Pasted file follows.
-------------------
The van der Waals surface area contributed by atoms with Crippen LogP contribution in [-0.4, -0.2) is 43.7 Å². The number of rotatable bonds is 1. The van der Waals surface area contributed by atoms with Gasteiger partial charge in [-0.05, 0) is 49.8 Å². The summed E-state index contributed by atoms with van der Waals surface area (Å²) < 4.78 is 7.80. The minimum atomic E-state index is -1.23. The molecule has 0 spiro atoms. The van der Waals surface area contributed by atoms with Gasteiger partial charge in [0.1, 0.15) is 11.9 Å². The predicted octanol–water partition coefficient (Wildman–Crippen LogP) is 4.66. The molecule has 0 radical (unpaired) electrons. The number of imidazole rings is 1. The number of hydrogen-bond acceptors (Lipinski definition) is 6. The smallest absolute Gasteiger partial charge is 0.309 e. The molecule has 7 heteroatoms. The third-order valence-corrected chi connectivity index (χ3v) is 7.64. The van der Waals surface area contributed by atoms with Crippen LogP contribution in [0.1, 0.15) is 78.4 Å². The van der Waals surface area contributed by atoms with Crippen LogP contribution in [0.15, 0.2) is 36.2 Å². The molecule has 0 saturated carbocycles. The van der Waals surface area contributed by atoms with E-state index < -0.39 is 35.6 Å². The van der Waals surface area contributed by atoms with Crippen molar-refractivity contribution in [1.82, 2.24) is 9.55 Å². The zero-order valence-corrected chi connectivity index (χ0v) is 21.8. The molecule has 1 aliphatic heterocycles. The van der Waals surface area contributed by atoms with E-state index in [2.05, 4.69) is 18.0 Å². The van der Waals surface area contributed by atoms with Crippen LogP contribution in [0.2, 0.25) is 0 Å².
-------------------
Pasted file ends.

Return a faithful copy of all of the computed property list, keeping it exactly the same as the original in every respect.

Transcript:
The van der Waals surface area contributed by atoms with Crippen LogP contribution in [-0.4, -0.2) is 43.7 Å². The number of rotatable bonds is 1. The van der Waals surface area contributed by atoms with Gasteiger partial charge in [-0.05, 0) is 49.8 Å². The summed E-state index contributed by atoms with van der Waals surface area (Å²) < 4.78 is 7.80. The minimum atomic E-state index is -1.23. The molecule has 0 spiro atoms. The van der Waals surface area contributed by atoms with Gasteiger partial charge in [0.1, 0.15) is 11.9 Å². The predicted octanol–water partition coefficient (Wildman–Crippen LogP) is 4.66. The molecule has 0 radical (unpaired) electrons. The number of imidazole rings is 1. The number of hydrogen-bond acceptors (Lipinski definition) is 6. The smallest absolute Gasteiger partial charge is 0.309 e. The molecule has 7 heteroatoms. The third-order valence-corrected chi connectivity index (χ3v) is 7.64. The van der Waals surface area contributed by atoms with Crippen LogP contribution in [0.1, 0.15) is 78.4 Å². The van der Waals surface area contributed by atoms with Crippen LogP contribution in [0.15, 0.2) is 36.2 Å². The molecule has 0 saturated carbocycles. The van der Waals surface area contributed by atoms with E-state index < -0.39 is 35.6 Å². The van der Waals surface area contributed by atoms with Crippen molar-refractivity contribution in [1.82, 2.24) is 9.55 Å². The zero-order valence-corrected chi connectivity index (χ0v) is 21.8. The molecule has 1 aliphatic heterocycles. The van der Waals surface area contributed by atoms with E-state index in [2.05, 4.69) is 18.0 Å². The van der Waals surface area contributed by atoms with Crippen LogP contribution in [0.2, 0.25) is 0 Å².